Water Quality in Ireland 2005 - Key Indicators of the Aquatic Environment

Date released: Aug 17 2006

Ireland's water quality continues to be of a high standard, according to the Environmental Protection Agency summary indicator report entitled Water Quality in Ireland 2005, published today. The report, the first of a new series of summary statistics, is based on monitoring results for surface and groundwaters for the period 2003 - 2005.

This report sets out in a concise way ten core indicators of water quality, based on the most up-to-date data available, said Dr. Jim Bowman, Programme Manager, EPA. While these data are encouraging there remains an unacceptable level of polluted waterbodies in the country.  30 per cent of rivers, 10 per cent of lakes and 22 per cent of estuaries and coastal waters are in a condition that will require remedial measures if we are to protect our valuable water resources and comply with the requirements of the Water Framework Directive. The indicators chosen reflect water quality conditions and the report shows that, for example, the number of fish kills in our rivers, and the level of bacterial contamination in our groundwaters remain at unacceptable levels.

This report deals with 13,200km of river and stream channel, 421 lakes, 67 tidal water bodies located at estuarine and coastal areas and 307 groundwater sources.

Report Findings

Surface Waters


The proportion of river and stream channel length with an overall satisfactory water quality status has increased by one per cent in the latest period (70.2%) compared to the previous period of assessment (69.2%). There was a reduction (-1.2%) in the moderately polluted length but a small increase in the proportion of slightly polluted channel (+0.2%).  In contrast the overall proportion of seriously polluted channel has remained unchanged between the two periods.
Nitrate levels in 11 large rivers showed differences across the country with notably higher levels in the southeast and south. Nine of these rivers have considerably increased nitrate levels in 2005 as compared with when first sampled in the late 1970s or early 1980s.
The increase in nitrate values has coincided with the demise of the pollution-sensitive pearl mussel in some rivers.


While almost 90 per cent of the 1,050 km2 of lake surface area examined in 2003-2005 was in a satisfactory condition, this represents a slight deterioration compared to the 2001-2003 period.

Of the 421 lakes assessed, water quality in 68 of these was less than satisfactory, with 13 lakes classified as being highly polluted.

Fish Kills

There were 45 fish kills recorded in 2005, which were attributed largely to activities associated with agriculture, industry and local authority services. The number of instances of these events remains at an unacceptably high level.

Estuarine and Coastal Waters

The overall quality in the 67 water bodies from estuarine and coastal areas examined in 2001-2005 showed improvement, with a decline from twelve to ten in the number of water bodies being classified as eutrophic (over enriched).

Data from the Marine Institute's winter nutrient monitoring programme, in coastal waters of the western Irish Sea and southern Celtic Sea, indicate no instances of excessive nutrient enrichment in these waters.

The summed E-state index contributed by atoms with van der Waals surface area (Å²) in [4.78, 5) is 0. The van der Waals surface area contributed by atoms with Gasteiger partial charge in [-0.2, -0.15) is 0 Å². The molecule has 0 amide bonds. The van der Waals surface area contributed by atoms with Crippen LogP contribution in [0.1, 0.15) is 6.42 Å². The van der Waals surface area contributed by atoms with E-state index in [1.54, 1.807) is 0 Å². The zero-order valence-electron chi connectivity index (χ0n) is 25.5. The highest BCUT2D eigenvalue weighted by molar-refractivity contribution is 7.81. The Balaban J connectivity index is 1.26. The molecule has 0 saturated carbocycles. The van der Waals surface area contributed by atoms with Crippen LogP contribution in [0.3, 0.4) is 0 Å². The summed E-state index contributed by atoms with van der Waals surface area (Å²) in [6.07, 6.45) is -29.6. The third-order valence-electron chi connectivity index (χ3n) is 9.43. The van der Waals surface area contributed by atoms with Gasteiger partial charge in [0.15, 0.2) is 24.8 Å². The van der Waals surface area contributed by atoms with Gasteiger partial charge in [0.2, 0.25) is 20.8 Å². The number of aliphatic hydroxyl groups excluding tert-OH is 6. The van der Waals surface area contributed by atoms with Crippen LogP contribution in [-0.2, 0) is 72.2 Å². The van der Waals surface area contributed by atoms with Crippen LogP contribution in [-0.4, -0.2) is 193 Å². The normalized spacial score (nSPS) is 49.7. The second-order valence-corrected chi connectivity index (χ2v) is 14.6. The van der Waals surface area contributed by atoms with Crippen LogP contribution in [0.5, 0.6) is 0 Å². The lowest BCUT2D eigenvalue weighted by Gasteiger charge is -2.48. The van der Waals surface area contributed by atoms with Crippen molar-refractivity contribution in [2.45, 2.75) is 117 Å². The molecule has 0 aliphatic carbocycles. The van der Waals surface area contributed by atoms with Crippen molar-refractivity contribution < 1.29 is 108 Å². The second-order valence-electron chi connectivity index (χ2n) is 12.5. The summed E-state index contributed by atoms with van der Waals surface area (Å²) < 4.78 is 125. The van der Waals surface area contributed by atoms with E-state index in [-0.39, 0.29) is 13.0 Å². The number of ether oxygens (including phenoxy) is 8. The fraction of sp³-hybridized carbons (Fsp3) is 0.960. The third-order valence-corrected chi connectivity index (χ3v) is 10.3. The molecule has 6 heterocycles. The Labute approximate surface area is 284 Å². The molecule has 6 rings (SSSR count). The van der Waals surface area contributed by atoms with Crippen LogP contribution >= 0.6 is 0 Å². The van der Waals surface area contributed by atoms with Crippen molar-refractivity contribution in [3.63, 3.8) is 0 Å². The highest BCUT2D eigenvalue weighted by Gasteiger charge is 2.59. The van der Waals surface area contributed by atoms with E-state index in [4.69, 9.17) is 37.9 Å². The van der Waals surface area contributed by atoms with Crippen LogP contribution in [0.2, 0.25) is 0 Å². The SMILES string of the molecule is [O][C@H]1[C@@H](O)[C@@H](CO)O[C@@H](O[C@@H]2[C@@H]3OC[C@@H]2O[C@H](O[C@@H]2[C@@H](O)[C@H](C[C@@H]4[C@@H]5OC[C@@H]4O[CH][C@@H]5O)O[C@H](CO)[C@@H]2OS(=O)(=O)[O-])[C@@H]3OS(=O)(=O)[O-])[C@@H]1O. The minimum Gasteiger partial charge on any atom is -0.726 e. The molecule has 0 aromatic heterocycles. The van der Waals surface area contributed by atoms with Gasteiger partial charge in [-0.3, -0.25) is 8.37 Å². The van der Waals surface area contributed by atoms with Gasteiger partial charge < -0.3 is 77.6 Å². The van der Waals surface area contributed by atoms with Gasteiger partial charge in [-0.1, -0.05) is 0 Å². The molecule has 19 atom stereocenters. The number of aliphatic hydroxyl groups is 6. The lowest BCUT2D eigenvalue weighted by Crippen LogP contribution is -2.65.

The quality of shellfish waters improved in 2005 with a notable increase in those waters assessed to be of the highest quality for the purpose of shellfish production and the elimination of those of the lowest quality.

A reduction was recorded in the number of reported pollution at sea incidents from 59 in 2004 to 46 in 2005. These events were attributed approximately to oil spillages (72 per cent) and other substances (28 per cent), e.g. algae or unidentified blooms. Diesel and gas oils were the most frequently identified polluting substances.

Bathing water

The overall quality at the 131 bathing waters in Ireland remains very good although the number of sites complying with EU mandatory values in 2005 showed a reduction of two per cent when compared with 2004. 82 per cent of sites complied with the National Limit Values.


Bacterial contamination

In Ireland, groundwater is a significant source of drinking water supply. The presence of faecal coliforms in groundwater is taken as evidence of faecal contamination and provides an indication that pathogens (disease-causing organisms) may be present.

Since 1995 there has been a general increase in the percentage of samples showing zero contamination and a decrease in the percentage of samples showing gross contamination. Approximately 30 per cent of the 1714 samples of groundwater taken between 2003-2005 showed bacteriological (faecal coliform) contamination, with some 11 per cent of samples being grossly contaminated. The groundwater monitoring locations in karst limestone areas appear to show the greatest degree of contamination, because pollutants can move more freely through fissures in the underlying rocks.


Between 2003 and 2005 approximately 23 per cent of the groundwater locations examined exceeded the national guideline value for nitrate concentration for drinking water with two per cent breaching the mandatory limit.

Elevated nitrate concentrations were recorded in monitoring points close to potential point source waste discharges. However, the spatial distribution of monitoring locations with elevated nitrate concentrations appear to relate to areas with more intensive agricultural practices, which suggests that diffuse, agricultural sources are the cause.

The report is available on the EPA web site at www.epa.ie/downloads/pubs/water/indicators  or from the EPA's Publications Office, McCumiskey House, Richview, Dublin 14 on 01-2680100.